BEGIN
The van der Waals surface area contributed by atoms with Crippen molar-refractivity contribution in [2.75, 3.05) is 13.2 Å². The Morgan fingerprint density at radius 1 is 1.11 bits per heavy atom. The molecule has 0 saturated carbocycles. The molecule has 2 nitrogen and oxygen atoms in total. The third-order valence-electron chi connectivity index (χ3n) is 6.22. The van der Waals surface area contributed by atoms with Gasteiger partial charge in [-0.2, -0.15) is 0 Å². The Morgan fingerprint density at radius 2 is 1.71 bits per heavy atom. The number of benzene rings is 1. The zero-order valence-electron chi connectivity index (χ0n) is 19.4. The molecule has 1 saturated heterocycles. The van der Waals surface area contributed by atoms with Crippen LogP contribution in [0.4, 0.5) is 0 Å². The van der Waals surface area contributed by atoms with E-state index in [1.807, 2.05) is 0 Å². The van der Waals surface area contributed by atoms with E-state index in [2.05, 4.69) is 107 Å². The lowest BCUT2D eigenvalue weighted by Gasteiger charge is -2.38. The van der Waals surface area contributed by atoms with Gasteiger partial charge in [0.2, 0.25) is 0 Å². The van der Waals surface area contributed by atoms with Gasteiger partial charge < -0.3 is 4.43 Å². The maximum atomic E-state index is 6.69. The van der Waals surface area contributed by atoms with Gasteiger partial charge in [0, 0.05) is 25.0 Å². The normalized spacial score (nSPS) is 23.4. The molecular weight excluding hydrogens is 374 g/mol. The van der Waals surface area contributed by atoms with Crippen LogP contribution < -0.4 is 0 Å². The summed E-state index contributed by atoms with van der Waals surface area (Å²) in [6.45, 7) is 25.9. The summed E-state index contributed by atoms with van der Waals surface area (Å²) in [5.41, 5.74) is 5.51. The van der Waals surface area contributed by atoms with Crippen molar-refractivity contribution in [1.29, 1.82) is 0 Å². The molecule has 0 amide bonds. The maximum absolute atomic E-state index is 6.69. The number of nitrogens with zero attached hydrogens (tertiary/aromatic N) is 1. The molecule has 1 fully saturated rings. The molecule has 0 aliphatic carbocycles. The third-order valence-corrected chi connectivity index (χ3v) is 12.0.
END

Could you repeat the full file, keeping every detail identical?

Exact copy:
The van der Waals surface area contributed by atoms with Crippen molar-refractivity contribution in [2.75, 3.05) is 13.2 Å². The Morgan fingerprint density at radius 1 is 1.11 bits per heavy atom. The molecule has 0 saturated carbocycles. The molecule has 2 nitrogen and oxygen atoms in total. The third-order valence-electron chi connectivity index (χ3n) is 6.22. The van der Waals surface area contributed by atoms with Gasteiger partial charge in [-0.2, -0.15) is 0 Å². The Morgan fingerprint density at radius 2 is 1.71 bits per heavy atom. The number of benzene rings is 1. The zero-order valence-electron chi connectivity index (χ0n) is 19.4. The molecule has 1 saturated heterocycles. The van der Waals surface area contributed by atoms with Crippen LogP contribution in [0.4, 0.5) is 0 Å². The van der Waals surface area contributed by atoms with E-state index in [1.807, 2.05) is 0 Å². The van der Waals surface area contributed by atoms with E-state index in [2.05, 4.69) is 107 Å². The lowest BCUT2D eigenvalue weighted by Gasteiger charge is -2.38. The van der Waals surface area contributed by atoms with Gasteiger partial charge in [0.2, 0.25) is 0 Å². The van der Waals surface area contributed by atoms with Gasteiger partial charge < -0.3 is 4.43 Å². The maximum atomic E-state index is 6.69. The van der Waals surface area contributed by atoms with Gasteiger partial charge in [0, 0.05) is 25.0 Å². The normalized spacial score (nSPS) is 23.4. The molecular weight excluding hydrogens is 374 g/mol. The van der Waals surface area contributed by atoms with Crippen LogP contribution < -0.4 is 0 Å². The summed E-state index contributed by atoms with van der Waals surface area (Å²) in [6.45, 7) is 25.9. The summed E-state index contributed by atoms with van der Waals surface area (Å²) in [5.41, 5.74) is 5.51. The van der Waals surface area contributed by atoms with Crippen molar-refractivity contribution in [1.29, 1.82) is 0 Å². The molecule has 0 amide bonds. The maximum absolute atomic E-state index is 6.69. The number of nitrogens with zero attached hydrogens (tertiary/aromatic N) is 1. The molecule has 1 fully saturated rings. The molecule has 0 aliphatic carbocycles. The third-order valence-corrected chi connectivity index (χ3v) is 12.0.